Government responds to Women’s Health Strategy Consultation
In Spring of 2021, the government opened a call for evidence to collect views on women’s health from members of the public, academics, charities and campaigners. Almost 100,000 responses were received and this week the first ever Women’s Health Strategy for England was published.
The strategy sets bold ambitions to tackle deep-rooted, systemic issues within the health and care system to improve the health and wellbeing of women, and reset how the health and care system listens to women. You can read the government’s summary of the strategy here.
Minister for Women’s Health, Maria Caulfield told BBC Radio 4’s Women’s Hour:
“We heard from women that the system doesn’t listen to them when they come forward and ask for help with their healthcare needs. These are women often juggling jobs, young families and caring responsibilities, and unless we make it work for them, they will continue to face barriers seeking help.”
With regard to HRT shortages and cost to women, the government said:
“We have also taken action to increase access to hormone replacement therapy (HRT) and reduce costs of this medication. The creation of a prepayment certificate will mean women can access HRT on a month-by-month basis if need be, easing pressure on supply, paying a one-off charge equivalent to 2 single prescription charges (currently £18.70) for all their HRT prescriptions for a year. This system will be implemented by April 2023.”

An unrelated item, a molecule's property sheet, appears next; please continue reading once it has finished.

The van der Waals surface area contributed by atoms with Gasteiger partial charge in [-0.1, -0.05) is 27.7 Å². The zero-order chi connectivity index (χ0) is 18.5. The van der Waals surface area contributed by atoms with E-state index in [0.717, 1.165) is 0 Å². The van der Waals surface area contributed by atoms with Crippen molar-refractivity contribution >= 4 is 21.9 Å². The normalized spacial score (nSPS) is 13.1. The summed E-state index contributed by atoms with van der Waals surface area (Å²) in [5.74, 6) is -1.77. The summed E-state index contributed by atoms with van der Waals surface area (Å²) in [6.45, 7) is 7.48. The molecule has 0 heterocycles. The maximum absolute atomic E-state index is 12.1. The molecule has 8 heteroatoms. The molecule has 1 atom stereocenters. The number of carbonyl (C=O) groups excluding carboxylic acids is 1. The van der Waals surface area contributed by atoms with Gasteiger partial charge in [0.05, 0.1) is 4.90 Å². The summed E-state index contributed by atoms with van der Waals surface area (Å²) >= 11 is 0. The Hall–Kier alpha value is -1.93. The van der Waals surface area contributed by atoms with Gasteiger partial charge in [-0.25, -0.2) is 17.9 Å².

“To ensure women can reliably access HRT, decisive action has been taken, including the appointment of Madelaine McTernan as chair of the HRT Supply Taskforce, and issuing of serious shortage protocols to even out distribution and provide greater flexibility to allow community pharmacists to supply specified alternatives, where appropriate.”
The government had already established the UK Menopause Taskforce – of which Dr Louise Newson is a member – and reiterated its purpose to drive forward the work on improving healthcare support for women, raise levels of awareness in the population and among healthcare professionals, encourage workplace support, and consider where further research is needed to address gaps in the evidence base for menopause treatments.
NHMS’ Lead for education, Dr Sarah Ball responded to the strategy:
“It is welcome news that the government have announced that all medical students and junior doctors will receive mandatory training in women’s health from 2024/5 as part of the Women’s Health Strategy for England. This is long overdue. With regard to the menopause, it is crucial that this strategy also delivers the necessary improvements in awareness, research and access to treatment options that half of the population will all require”